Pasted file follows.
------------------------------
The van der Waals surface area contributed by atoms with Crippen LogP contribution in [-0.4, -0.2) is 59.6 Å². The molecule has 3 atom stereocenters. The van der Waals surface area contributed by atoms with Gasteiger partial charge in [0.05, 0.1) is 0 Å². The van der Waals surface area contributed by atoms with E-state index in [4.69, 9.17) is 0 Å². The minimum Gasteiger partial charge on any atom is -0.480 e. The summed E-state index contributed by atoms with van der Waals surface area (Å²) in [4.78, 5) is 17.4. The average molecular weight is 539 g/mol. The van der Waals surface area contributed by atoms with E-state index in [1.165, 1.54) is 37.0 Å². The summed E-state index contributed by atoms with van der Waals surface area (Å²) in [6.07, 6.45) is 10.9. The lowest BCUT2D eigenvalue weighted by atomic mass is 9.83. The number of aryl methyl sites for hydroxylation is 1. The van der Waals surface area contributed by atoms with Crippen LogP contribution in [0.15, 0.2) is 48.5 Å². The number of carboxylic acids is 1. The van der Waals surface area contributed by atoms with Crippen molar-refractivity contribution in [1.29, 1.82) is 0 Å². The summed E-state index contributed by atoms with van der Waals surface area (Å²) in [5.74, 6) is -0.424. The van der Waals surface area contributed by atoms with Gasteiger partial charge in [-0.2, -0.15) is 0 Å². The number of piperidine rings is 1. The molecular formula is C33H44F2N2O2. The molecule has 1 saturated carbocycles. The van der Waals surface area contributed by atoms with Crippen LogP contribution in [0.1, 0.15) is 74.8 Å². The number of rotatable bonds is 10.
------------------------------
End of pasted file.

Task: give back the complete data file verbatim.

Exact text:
The van der Waals surface area contributed by atoms with Crippen LogP contribution in [-0.4, -0.2) is 59.6 Å². The molecule has 3 atom stereocenters. The van der Waals surface area contributed by atoms with Gasteiger partial charge in [0.05, 0.1) is 0 Å². The van der Waals surface area contributed by atoms with E-state index in [4.69, 9.17) is 0 Å². The minimum Gasteiger partial charge on any atom is -0.480 e. The summed E-state index contributed by atoms with van der Waals surface area (Å²) in [4.78, 5) is 17.4. The average molecular weight is 539 g/mol. The van der Waals surface area contributed by atoms with E-state index in [1.165, 1.54) is 37.0 Å². The summed E-state index contributed by atoms with van der Waals surface area (Å²) in [6.07, 6.45) is 10.9. The lowest BCUT2D eigenvalue weighted by atomic mass is 9.83. The number of aryl methyl sites for hydroxylation is 1. The van der Waals surface area contributed by atoms with Crippen LogP contribution in [0.15, 0.2) is 48.5 Å². The number of carboxylic acids is 1. The van der Waals surface area contributed by atoms with Crippen molar-refractivity contribution in [1.29, 1.82) is 0 Å². The summed E-state index contributed by atoms with van der Waals surface area (Å²) in [5.74, 6) is -0.424. The van der Waals surface area contributed by atoms with Gasteiger partial charge in [-0.2, -0.15) is 0 Å². The number of piperidine rings is 1. The molecular formula is C33H44F2N2O2. The molecule has 1 saturated carbocycles. The van der Waals surface area contributed by atoms with Crippen LogP contribution in [0.1, 0.15) is 74.8 Å². The number of rotatable bonds is 10.